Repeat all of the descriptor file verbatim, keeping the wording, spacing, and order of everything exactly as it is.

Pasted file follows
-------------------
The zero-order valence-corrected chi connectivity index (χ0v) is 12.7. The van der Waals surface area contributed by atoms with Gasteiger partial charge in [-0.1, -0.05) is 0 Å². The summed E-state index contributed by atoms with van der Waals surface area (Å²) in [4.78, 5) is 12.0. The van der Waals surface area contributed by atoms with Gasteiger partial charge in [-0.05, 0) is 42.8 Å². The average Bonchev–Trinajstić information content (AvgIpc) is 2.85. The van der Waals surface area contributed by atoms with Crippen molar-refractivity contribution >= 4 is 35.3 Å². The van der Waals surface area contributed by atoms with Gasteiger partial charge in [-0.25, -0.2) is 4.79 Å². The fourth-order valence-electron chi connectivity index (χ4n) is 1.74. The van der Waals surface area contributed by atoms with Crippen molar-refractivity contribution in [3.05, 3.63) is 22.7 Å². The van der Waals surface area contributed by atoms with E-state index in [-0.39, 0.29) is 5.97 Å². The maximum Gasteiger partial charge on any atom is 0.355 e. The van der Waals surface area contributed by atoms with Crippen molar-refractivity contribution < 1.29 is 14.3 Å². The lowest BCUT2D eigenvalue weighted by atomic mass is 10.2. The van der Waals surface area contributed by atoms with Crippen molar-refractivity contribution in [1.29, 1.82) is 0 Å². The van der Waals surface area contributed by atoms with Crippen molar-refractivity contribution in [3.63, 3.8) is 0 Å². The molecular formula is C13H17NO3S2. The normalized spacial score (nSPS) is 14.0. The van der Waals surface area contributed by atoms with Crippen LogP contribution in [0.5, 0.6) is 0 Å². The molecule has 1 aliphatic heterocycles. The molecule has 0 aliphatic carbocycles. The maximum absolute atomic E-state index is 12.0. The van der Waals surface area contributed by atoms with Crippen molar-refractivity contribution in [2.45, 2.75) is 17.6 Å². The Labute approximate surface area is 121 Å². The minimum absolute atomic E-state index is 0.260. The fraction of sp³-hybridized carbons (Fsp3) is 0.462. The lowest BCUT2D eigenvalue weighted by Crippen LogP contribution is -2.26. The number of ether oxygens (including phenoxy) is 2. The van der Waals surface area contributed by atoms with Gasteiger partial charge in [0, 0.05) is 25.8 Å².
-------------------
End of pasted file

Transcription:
The zero-order valence-corrected chi connectivity index (χ0v) is 12.7. The van der Waals surface area contributed by atoms with Gasteiger partial charge in [-0.1, -0.05) is 0 Å². The summed E-state index contributed by atoms with van der Waals surface area (Å²) in [4.78, 5) is 12.0. The van der Waals surface area contributed by atoms with Gasteiger partial charge in [-0.05, 0) is 42.8 Å². The average Bonchev–Trinajstić information content (AvgIpc) is 2.85. The van der Waals surface area contributed by atoms with Crippen molar-refractivity contribution >= 4 is 35.3 Å². The van der Waals surface area contributed by atoms with Gasteiger partial charge in [-0.25, -0.2) is 4.79 Å². The fourth-order valence-electron chi connectivity index (χ4n) is 1.74. The van der Waals surface area contributed by atoms with Crippen molar-refractivity contribution in [3.05, 3.63) is 22.7 Å². The van der Waals surface area contributed by atoms with E-state index in [-0.39, 0.29) is 5.97 Å². The maximum Gasteiger partial charge on any atom is 0.355 e. The van der Waals surface area contributed by atoms with Crippen molar-refractivity contribution < 1.29 is 14.3 Å². The lowest BCUT2D eigenvalue weighted by atomic mass is 10.2. The van der Waals surface area contributed by atoms with Crippen molar-refractivity contribution in [1.29, 1.82) is 0 Å². The van der Waals surface area contributed by atoms with Crippen molar-refractivity contribution in [3.63, 3.8) is 0 Å². The molecular formula is C13H17NO3S2. The normalized spacial score (nSPS) is 14.0. The van der Waals surface area contributed by atoms with Crippen LogP contribution in [0.5, 0.6) is 0 Å². The molecule has 1 aliphatic heterocycles. The molecule has 0 aliphatic carbocycles. The maximum absolute atomic E-state index is 12.0. The van der Waals surface area contributed by atoms with Crippen molar-refractivity contribution in [2.45, 2.75) is 17.6 Å². The Labute approximate surface area is 121 Å². The minimum absolute atomic E-state index is 0.260. The fraction of sp³-hybridized carbons (Fsp3) is 0.462. The lowest BCUT2D eigenvalue weighted by Crippen LogP contribution is -2.26. The number of ether oxygens (including phenoxy) is 2. The van der Waals surface area contributed by atoms with Gasteiger partial charge in [0, 0.05) is 25.8 Å².